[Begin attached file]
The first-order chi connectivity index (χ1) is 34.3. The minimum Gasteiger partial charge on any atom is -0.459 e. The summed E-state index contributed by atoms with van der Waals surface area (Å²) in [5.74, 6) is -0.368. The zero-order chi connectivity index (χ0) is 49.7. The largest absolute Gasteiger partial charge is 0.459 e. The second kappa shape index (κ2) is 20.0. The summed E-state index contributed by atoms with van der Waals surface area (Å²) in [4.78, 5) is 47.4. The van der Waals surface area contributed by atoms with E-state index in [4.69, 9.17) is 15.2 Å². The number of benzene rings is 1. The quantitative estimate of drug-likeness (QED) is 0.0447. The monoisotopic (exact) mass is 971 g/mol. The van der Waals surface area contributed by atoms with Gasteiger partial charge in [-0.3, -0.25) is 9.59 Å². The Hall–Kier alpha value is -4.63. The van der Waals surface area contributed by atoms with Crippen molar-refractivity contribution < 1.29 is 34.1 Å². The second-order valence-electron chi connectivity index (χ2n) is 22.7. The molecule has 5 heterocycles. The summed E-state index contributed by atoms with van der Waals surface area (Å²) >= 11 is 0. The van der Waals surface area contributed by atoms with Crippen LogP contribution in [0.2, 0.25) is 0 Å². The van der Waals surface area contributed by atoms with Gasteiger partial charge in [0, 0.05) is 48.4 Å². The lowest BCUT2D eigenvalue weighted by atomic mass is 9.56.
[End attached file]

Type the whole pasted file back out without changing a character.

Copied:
The first-order chi connectivity index (χ1) is 34.3. The minimum Gasteiger partial charge on any atom is -0.459 e. The summed E-state index contributed by atoms with van der Waals surface area (Å²) in [5.74, 6) is -0.368. The zero-order chi connectivity index (χ0) is 49.7. The largest absolute Gasteiger partial charge is 0.459 e. The second kappa shape index (κ2) is 20.0. The summed E-state index contributed by atoms with van der Waals surface area (Å²) in [4.78, 5) is 47.4. The van der Waals surface area contributed by atoms with E-state index in [4.69, 9.17) is 15.2 Å². The number of benzene rings is 1. The quantitative estimate of drug-likeness (QED) is 0.0447. The monoisotopic (exact) mass is 971 g/mol. The van der Waals surface area contributed by atoms with Gasteiger partial charge in [-0.3, -0.25) is 9.59 Å². The Hall–Kier alpha value is -4.63. The van der Waals surface area contributed by atoms with Crippen molar-refractivity contribution < 1.29 is 34.1 Å². The second-order valence-electron chi connectivity index (χ2n) is 22.7. The molecule has 5 heterocycles. The summed E-state index contributed by atoms with van der Waals surface area (Å²) >= 11 is 0. The van der Waals surface area contributed by atoms with Crippen LogP contribution in [0.2, 0.25) is 0 Å². The van der Waals surface area contributed by atoms with Gasteiger partial charge in [0, 0.05) is 48.4 Å². The lowest BCUT2D eigenvalue weighted by atomic mass is 9.56.